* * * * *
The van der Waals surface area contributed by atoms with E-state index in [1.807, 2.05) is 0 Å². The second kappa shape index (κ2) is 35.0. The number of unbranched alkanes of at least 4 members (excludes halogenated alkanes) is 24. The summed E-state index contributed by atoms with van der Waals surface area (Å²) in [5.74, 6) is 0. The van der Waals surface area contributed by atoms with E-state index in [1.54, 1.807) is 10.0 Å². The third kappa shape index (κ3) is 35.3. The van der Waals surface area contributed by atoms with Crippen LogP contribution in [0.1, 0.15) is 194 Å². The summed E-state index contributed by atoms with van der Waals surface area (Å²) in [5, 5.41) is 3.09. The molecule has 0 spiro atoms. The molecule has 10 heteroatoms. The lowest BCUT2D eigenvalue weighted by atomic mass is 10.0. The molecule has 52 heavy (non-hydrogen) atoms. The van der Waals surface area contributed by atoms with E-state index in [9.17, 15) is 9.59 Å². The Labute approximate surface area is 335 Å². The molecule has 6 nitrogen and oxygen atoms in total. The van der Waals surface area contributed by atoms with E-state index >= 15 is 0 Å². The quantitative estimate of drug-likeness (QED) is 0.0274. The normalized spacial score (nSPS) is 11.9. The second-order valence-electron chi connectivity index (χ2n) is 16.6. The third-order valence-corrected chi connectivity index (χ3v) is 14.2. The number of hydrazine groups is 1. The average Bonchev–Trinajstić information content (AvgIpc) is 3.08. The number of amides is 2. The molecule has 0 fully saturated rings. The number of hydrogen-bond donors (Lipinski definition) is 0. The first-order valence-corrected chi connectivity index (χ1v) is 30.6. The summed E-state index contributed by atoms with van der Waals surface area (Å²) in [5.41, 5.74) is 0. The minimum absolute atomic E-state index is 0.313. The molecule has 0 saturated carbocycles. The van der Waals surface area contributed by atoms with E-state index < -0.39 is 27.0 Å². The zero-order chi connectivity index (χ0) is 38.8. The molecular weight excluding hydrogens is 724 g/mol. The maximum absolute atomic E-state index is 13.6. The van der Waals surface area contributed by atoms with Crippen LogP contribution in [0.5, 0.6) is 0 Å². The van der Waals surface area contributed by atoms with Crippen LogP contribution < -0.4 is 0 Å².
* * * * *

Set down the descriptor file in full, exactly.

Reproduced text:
The van der Waals surface area contributed by atoms with E-state index in [1.807, 2.05) is 0 Å². The second kappa shape index (κ2) is 35.0. The number of unbranched alkanes of at least 4 members (excludes halogenated alkanes) is 24. The summed E-state index contributed by atoms with van der Waals surface area (Å²) in [5.74, 6) is 0. The van der Waals surface area contributed by atoms with E-state index in [1.54, 1.807) is 10.0 Å². The third kappa shape index (κ3) is 35.3. The van der Waals surface area contributed by atoms with Crippen LogP contribution in [0.1, 0.15) is 194 Å². The summed E-state index contributed by atoms with van der Waals surface area (Å²) in [5, 5.41) is 3.09. The molecule has 0 spiro atoms. The molecule has 10 heteroatoms. The lowest BCUT2D eigenvalue weighted by atomic mass is 10.0. The molecule has 52 heavy (non-hydrogen) atoms. The van der Waals surface area contributed by atoms with E-state index in [9.17, 15) is 9.59 Å². The Labute approximate surface area is 335 Å². The molecule has 6 nitrogen and oxygen atoms in total. The van der Waals surface area contributed by atoms with E-state index >= 15 is 0 Å². The quantitative estimate of drug-likeness (QED) is 0.0274. The normalized spacial score (nSPS) is 11.9. The second-order valence-electron chi connectivity index (χ2n) is 16.6. The third-order valence-corrected chi connectivity index (χ3v) is 14.2. The number of hydrazine groups is 1. The average Bonchev–Trinajstić information content (AvgIpc) is 3.08. The number of amides is 2. The molecule has 0 fully saturated rings. The number of hydrogen-bond donors (Lipinski definition) is 0. The first-order valence-corrected chi connectivity index (χ1v) is 30.6. The summed E-state index contributed by atoms with van der Waals surface area (Å²) in [5.41, 5.74) is 0. The minimum absolute atomic E-state index is 0.313. The molecule has 0 saturated carbocycles. The van der Waals surface area contributed by atoms with E-state index < -0.39 is 27.0 Å². The zero-order chi connectivity index (χ0) is 38.8. The molecular weight excluding hydrogens is 724 g/mol. The maximum absolute atomic E-state index is 13.6. The van der Waals surface area contributed by atoms with Crippen LogP contribution in [0.5, 0.6) is 0 Å². The van der Waals surface area contributed by atoms with Crippen LogP contribution < -0.4 is 0 Å².